One of the shortest but most interesting roles was that of Daxiat, our only bad character, who could say: “I adore the theater, I live for the theater, but theater people detest me.” This character was inspired for us by Alain Laubreaux and also by a talented filmmaker who, in the midst of the fight over the Cinémathèque in 1968, didn’t hesitate to pick up his telephone to call a producer hostile to Henri Langlois a “dirty Jew.” Daxiat illustrates the irresponsibility of the French extremists who, by their excess of zeal, often did more harm than the Germans. To confide that role to a known actor, even a very talented one, who is seen three or four times a year on the screen would have weakened it.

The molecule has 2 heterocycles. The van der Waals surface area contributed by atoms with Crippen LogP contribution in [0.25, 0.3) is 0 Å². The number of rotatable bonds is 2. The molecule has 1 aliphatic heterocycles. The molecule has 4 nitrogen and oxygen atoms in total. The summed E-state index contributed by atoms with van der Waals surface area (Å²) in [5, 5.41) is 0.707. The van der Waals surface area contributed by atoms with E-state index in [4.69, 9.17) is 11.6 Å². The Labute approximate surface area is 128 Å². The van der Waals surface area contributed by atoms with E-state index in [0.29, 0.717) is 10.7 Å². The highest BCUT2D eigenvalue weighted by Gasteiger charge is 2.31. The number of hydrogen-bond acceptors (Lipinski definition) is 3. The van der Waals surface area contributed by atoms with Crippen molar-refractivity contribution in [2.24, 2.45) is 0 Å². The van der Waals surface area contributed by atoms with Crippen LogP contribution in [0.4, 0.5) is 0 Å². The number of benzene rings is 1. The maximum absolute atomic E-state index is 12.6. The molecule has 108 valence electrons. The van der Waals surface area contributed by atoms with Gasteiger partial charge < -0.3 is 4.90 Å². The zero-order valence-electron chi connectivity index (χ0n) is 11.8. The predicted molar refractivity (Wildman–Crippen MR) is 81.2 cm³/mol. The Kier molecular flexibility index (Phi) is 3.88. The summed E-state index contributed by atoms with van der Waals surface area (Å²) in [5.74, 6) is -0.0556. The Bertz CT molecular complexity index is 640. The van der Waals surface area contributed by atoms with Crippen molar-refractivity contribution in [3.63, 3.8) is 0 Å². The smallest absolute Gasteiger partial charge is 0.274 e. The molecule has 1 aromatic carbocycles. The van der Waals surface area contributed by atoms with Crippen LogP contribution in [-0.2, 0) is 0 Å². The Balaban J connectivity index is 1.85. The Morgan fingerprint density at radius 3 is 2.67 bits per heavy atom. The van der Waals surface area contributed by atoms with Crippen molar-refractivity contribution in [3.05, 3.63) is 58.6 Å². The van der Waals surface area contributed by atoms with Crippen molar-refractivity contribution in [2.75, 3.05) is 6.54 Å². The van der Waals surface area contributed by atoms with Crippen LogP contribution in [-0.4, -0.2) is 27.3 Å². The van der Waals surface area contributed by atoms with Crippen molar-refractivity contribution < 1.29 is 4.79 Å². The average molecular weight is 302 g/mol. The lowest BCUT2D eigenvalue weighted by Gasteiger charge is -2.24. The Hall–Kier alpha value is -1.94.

With the work of writing finished, I returned to Paris in September and came to realize that although the screenplay seemed to please each of the actors concerned, it was received very coldly by the distributors and possible backers. The role of Lucas Steiner, a German Jew, would have justified a French and German coproduction, but the German distributors didn’t like the screenplay and wanted a better known name than Heinz Bennett, whom I was absolutely insistent on. Two of the major French distributors returned the script, one refusing it outright, the other proposing to distribute the film without giving us any money, and I foresaw the moment when I would be forced to announce to the actors that the film would be cancelled or postponed.